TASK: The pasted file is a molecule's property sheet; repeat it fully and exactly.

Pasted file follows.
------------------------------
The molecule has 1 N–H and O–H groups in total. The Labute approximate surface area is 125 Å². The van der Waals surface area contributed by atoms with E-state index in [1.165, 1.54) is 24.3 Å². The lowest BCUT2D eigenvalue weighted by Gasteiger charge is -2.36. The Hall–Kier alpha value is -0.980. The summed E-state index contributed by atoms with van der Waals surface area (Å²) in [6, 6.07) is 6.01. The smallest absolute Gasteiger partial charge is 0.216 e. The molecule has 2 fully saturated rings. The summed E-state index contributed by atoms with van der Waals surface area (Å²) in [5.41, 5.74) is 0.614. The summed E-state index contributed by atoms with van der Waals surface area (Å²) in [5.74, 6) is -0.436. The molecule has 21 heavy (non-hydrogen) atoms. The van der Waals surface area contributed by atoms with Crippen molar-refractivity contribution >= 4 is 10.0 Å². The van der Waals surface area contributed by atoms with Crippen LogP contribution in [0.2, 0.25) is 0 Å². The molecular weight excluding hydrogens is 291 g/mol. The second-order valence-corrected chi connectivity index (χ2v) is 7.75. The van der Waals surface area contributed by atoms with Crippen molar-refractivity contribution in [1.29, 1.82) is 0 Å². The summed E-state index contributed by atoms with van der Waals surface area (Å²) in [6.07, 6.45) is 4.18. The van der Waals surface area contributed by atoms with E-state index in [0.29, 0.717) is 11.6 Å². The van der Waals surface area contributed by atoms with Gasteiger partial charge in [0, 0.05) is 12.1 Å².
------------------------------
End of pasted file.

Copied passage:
The molecule has 1 N–H and O–H groups in total. The Labute approximate surface area is 125 Å². The van der Waals surface area contributed by atoms with E-state index in [1.165, 1.54) is 24.3 Å². The lowest BCUT2D eigenvalue weighted by Gasteiger charge is -2.36. The Hall–Kier alpha value is -0.980. The summed E-state index contributed by atoms with van der Waals surface area (Å²) in [6, 6.07) is 6.01. The smallest absolute Gasteiger partial charge is 0.216 e. The molecule has 2 fully saturated rings. The summed E-state index contributed by atoms with van der Waals surface area (Å²) in [5.41, 5.74) is 0.614. The summed E-state index contributed by atoms with van der Waals surface area (Å²) in [5.74, 6) is -0.436. The molecule has 21 heavy (non-hydrogen) atoms. The van der Waals surface area contributed by atoms with Crippen molar-refractivity contribution >= 4 is 10.0 Å². The van der Waals surface area contributed by atoms with Crippen LogP contribution in [0.2, 0.25) is 0 Å². The molecular weight excluding hydrogens is 291 g/mol. The second-order valence-corrected chi connectivity index (χ2v) is 7.75. The van der Waals surface area contributed by atoms with Crippen molar-refractivity contribution in [1.29, 1.82) is 0 Å². The summed E-state index contributed by atoms with van der Waals surface area (Å²) in [6.07, 6.45) is 4.18. The van der Waals surface area contributed by atoms with E-state index in [0.29, 0.717) is 11.6 Å². The van der Waals surface area contributed by atoms with Gasteiger partial charge in [0, 0.05) is 12.1 Å².